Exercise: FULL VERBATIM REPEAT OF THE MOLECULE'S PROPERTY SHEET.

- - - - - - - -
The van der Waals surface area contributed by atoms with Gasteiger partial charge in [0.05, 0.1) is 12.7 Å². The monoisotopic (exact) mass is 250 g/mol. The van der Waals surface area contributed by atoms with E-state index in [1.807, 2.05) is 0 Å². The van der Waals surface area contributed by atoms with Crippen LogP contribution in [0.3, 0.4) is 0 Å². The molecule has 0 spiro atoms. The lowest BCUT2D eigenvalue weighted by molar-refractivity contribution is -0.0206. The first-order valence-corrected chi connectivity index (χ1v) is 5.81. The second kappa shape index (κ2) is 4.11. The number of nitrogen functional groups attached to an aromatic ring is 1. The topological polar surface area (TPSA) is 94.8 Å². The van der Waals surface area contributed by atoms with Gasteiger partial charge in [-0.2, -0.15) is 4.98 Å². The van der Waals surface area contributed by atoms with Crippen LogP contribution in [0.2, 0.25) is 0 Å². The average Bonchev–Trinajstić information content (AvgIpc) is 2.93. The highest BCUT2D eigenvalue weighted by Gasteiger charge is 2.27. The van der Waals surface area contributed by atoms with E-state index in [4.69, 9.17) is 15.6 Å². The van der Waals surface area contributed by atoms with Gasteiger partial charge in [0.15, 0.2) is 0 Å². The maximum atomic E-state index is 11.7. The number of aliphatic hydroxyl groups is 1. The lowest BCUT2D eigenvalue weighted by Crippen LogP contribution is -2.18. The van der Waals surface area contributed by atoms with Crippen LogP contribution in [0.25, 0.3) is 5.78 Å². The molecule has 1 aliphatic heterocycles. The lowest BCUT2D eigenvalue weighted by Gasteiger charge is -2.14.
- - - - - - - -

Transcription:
The van der Waals surface area contributed by atoms with Gasteiger partial charge in [0.05, 0.1) is 12.7 Å². The monoisotopic (exact) mass is 250 g/mol. The van der Waals surface area contributed by atoms with E-state index in [1.807, 2.05) is 0 Å². The van der Waals surface area contributed by atoms with Crippen LogP contribution in [0.3, 0.4) is 0 Å². The molecule has 0 spiro atoms. The lowest BCUT2D eigenvalue weighted by molar-refractivity contribution is -0.0206. The first-order valence-corrected chi connectivity index (χ1v) is 5.81. The second kappa shape index (κ2) is 4.11. The number of nitrogen functional groups attached to an aromatic ring is 1. The topological polar surface area (TPSA) is 94.8 Å². The van der Waals surface area contributed by atoms with Gasteiger partial charge in [-0.2, -0.15) is 4.98 Å². The van der Waals surface area contributed by atoms with Crippen LogP contribution in [0.2, 0.25) is 0 Å². The average Bonchev–Trinajstić information content (AvgIpc) is 2.93. The highest BCUT2D eigenvalue weighted by Gasteiger charge is 2.27. The van der Waals surface area contributed by atoms with E-state index in [4.69, 9.17) is 15.6 Å². The van der Waals surface area contributed by atoms with Gasteiger partial charge in [0.15, 0.2) is 0 Å². The maximum atomic E-state index is 11.7. The number of aliphatic hydroxyl groups is 1. The lowest BCUT2D eigenvalue weighted by Crippen LogP contribution is -2.18. The van der Waals surface area contributed by atoms with Crippen LogP contribution in [0.25, 0.3) is 5.78 Å². The molecule has 1 aliphatic heterocycles. The lowest BCUT2D eigenvalue weighted by Gasteiger charge is -2.14.